But I’m waiting to see what else the staff decide to say about it. ^^

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        • karice says:

          Ah…Got to MCのいない音楽会~ ♪6 today, and found that bit about “Reina sucks at Japanese (grammar).” Must admit — the comment surprised me a little, because I feel that rearranging phrases like that is quite a normal way to talk. But I kind of get it — it’s just that you normally wouldn’t expect someone like Reina, who looks like she should be from one of those high class families (especially given what she wore during that episode 8 date), to speak like that. You’d expect her to speak ‘properly’, like an upper class young lady.

          I’ve been finding the radio shows really interesting — even though the way the seiyuu act all cutesy drives me a little crazy, the things they point out and talk about are really really interesting. Has me really wondering how to account for the difference between them and the Western audience…and tempted to go and find some Japanese bloggers who covered the series… (^_^;; )

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      • Utari says:

        Must admit, if I’d been following the radio show stuff all the way through, I’d definitely have gone ‘oh, that (confession) was just a joke’ straightaway. Though they were surprised at the finger thing from Reina, the seiyuu themselves are so clearly into certain male characters, and they discussed the date all in terms of what it meant for Kumiko and Reina’s friendship. In the end, I’m left wondering why there is such a huge disjunct with viewers, especially Western viewers…
        (^_^;;; )

        Ah…Got to MCのいない音楽会~ ♪6 today, and found that bit about “Reina sucks at Japanese (grammar).” Must admit — the comment surprised me a little, because I feel that rearranging phrases like that is quite a normal way to talk.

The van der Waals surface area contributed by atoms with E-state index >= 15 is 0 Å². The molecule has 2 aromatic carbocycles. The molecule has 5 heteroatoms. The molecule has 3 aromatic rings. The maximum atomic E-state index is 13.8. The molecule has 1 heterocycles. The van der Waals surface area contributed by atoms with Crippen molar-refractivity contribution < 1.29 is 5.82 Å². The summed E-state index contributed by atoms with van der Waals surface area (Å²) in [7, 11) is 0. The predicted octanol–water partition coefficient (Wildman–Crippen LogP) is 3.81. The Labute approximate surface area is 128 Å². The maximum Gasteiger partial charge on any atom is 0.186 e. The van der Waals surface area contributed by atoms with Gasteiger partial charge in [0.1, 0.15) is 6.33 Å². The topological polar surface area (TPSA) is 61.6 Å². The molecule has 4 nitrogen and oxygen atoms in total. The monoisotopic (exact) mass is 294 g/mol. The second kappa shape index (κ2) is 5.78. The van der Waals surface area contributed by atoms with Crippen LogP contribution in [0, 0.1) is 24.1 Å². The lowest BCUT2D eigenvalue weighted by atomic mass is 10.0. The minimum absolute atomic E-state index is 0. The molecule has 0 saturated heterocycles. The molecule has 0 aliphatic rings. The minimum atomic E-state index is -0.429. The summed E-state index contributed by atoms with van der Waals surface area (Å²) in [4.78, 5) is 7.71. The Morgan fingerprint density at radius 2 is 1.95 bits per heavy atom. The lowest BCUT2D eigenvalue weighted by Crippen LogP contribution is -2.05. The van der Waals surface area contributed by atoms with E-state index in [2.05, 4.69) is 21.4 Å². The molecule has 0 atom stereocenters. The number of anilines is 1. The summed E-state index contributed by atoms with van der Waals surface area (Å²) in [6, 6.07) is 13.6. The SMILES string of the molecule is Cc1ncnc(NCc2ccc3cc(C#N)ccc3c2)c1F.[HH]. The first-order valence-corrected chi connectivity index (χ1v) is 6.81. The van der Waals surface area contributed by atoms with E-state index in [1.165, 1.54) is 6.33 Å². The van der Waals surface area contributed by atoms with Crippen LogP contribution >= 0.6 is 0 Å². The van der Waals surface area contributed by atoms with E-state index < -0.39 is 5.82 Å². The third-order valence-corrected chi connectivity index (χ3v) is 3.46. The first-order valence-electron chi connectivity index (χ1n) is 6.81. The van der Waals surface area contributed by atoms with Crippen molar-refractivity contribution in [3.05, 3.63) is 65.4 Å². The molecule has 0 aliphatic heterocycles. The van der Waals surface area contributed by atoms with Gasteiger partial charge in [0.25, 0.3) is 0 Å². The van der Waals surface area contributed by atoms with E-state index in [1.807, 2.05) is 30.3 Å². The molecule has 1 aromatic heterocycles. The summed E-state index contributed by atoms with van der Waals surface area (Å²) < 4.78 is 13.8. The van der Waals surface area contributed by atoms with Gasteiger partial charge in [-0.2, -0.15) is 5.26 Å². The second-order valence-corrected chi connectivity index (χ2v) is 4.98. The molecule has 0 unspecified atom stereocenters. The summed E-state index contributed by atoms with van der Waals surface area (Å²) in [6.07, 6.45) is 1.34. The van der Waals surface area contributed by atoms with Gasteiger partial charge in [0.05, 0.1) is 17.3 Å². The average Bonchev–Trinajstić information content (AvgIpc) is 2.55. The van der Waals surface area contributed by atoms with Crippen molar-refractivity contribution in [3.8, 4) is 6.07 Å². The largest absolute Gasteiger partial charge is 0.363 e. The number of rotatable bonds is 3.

Yes, that’s the show. The seiyuus quite clearly are rooting for those male characters, and that Kumiko and Reina are friends. ^_^

        My take on “sucks at Japanese” part is Reina’s choice of words – more like “she sucks at talking to people”. Even for Kumiko, – who is just slightly better at socializing – Reina’s choice of words, choice of topic, choice of timing, course of actions, are confusing at first. But she understands because she could grasp the way Reina is thinking and feeling since they are similar to hers. Reina is also able to talk to Kumiko at ease because Kumiko doesn’t judge her for that, since she also has that “terrible personality”.

        Thus, from first meet-up at shrine to that spot in Daikichiyama, Kumiko could significantly fast at getting comfy talking to Reina.

        I was also fine with the scene just before the audition, because I consider that ‘confession’ as Kumiko extending the ‘joke’ as her way of showing her support for Reina. What I ended up being uncomfortable with was how some viewers insisted that ‘it had to be taken literally, as a real confession from Kumiko’. To me, such an interpretation makes Kumiko’s character really inconsistent, especially when you consider her reaction in episode 10 to Reina saying that she’s in love with Taki…

        Agreed. Remember, on ep 8, Kumiko was incredulous when Reina “confess her love”. But then again, she pick those very words when supporting Reina so she could clear any doubt about her willing to support Reina against everyone (Probably because even the statement “If I betray you, you can kill me.” was not even enough to convince the trumpeter). Turns out those words worked, and Reina needed to hear nothing more. (that Reina’s eye close up shot added with the background music were fantastic, btw. One of my most favorite shot)

        Anyway, I think Kumiko is actually supportive about Reina’s feeling towards Taki. The last scene on episode 12 where Kumiko met Reina at the station confirmed it. Kumiko called Reina to meet-up quite late at night (best guess, around 10-11 PM) knowing that what she had to say could justify the effort. As for Reina’s feeling to Taki, action speaks louder than words with her reaction. Those innocent reactions were there only when it comes to Taki.